This post follows the one I just posted entitled (shockingly) PART ONE! ;)
Kathy Elder responded to my questions as follows:
"There is no timeline for Mrs Weston's pregnancy in the novel, as you well know. I would say that the reason there is no timeline is partly because Mrs Weston is not the heroine & her baby is not very relevant to the plot. I cannot answer your questions about when Mr Weston and Mr Knightley and Emma, et. al., actually learned of the pregnancy -- I will only say that Mrs Weston would have given the news to people when she saw fit to do so. And I do not believe that Mrs Weston concealed her pregnancy until the 7th month, so I have no answer to your final question."
To which I responded as follows.
Thank you for your answers, Kathy.
You sound like the narrator of _Emma_ and I suspect that is not an accidental resemblance, some might even imagine that you have discreetly avoided giving full answers to those followup questions. ;)
Just as you have done in the past when posing skeptical questions to me about my claims, I will pursue mine a bit further with you.
Even though you seem to wish to leave indeterminate the stage of her pregnancy at which Mrs. Weston told other people about her pregnancy, my point is that there are only two possible answers--either Mrs. Weston _did_ reveal her pregnancy to others before Ch. 42, or she did
_not_--and each of those two possibilities carries its own very different consequences for our understanding of the characters and of the action of the novel.
If Mrs. Weston did _not_ reveal the pregnancy at all till it eventually became known to all after Ch. 42, that raises serious questions about how it was possible for her to conceal it even into the seventh month, and even from Emma who was in so frequent and intimate contact with her. It also raises the question of how Mr. Weston could keep such a secret. These are all serious objections, in my opinion. And if someone concludes that it could have been concealed (as, actually I do think was the case), that means exactly the same was true as to any other pregnancy, including the one I claim for Jane Fairfax.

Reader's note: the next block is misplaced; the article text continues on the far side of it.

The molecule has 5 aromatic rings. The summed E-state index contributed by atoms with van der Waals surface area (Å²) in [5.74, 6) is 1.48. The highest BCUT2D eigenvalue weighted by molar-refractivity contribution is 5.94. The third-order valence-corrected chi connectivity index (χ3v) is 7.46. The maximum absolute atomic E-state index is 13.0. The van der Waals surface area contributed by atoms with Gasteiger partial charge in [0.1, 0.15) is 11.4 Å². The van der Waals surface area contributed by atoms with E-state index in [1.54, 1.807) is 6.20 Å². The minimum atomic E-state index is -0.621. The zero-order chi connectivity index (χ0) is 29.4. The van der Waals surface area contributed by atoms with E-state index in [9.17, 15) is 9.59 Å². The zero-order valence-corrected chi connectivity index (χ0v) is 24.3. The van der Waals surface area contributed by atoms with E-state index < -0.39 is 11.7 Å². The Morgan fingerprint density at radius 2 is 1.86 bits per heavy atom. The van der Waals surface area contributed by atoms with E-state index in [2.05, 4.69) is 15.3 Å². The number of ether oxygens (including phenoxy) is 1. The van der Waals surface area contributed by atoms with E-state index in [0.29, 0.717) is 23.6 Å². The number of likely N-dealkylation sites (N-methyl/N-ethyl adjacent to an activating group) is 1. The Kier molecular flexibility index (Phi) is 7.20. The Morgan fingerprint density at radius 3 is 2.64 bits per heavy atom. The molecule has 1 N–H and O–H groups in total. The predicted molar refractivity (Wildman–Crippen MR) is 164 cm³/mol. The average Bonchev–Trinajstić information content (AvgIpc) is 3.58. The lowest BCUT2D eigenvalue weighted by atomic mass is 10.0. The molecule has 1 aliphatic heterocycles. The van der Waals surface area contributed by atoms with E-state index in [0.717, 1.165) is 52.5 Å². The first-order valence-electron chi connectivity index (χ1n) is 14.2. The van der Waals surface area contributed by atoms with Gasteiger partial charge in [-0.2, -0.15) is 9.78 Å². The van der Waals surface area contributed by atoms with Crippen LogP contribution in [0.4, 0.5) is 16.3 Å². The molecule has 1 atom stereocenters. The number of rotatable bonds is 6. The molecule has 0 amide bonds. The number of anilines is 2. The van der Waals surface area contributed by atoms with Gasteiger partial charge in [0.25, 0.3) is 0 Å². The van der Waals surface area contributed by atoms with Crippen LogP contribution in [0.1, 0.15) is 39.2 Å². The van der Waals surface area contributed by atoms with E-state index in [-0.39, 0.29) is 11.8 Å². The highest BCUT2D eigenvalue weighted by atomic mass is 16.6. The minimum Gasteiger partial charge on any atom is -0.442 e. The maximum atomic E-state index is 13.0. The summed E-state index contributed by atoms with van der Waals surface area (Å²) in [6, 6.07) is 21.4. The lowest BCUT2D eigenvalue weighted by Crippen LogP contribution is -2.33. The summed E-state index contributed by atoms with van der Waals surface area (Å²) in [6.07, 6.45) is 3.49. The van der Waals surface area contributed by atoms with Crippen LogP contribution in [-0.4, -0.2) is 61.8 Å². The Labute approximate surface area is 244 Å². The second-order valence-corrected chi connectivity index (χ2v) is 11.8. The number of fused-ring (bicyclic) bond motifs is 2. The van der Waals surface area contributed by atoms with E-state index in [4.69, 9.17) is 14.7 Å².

But you do seem to be implying that Mrs. Weston _did_ reveal the pregnancy prior to Chapter 42 to at least some people. If she did do that, then it seems likely that soon thereafter everybody would have known about it.
And that would include Emma. That continues to raise the question of why JA would so obliquely address the pregnancy of a major character, and I do not find satisfactory the response that this was tangential to the story. Mrs. Weston's pregnancy, if known to Emma, would have been of
_enormous_ interest to Emma, our focal character, whose mind we inhabit during practically the entire novel. I find it very implausible, given all we know about Emma (the character), that she would have no thoughts, and say no words to others, on this very interesting subject about Mrs. Weston's very interesting condition. You say it's not important to the story, but I say that Emma is the focal consciousness, and Mrs. Weston's pregnancy would have been a subject of consuming interest to Emma if she knew. I find it much more plausible that Emma simply has no idea until late in the pregnancy.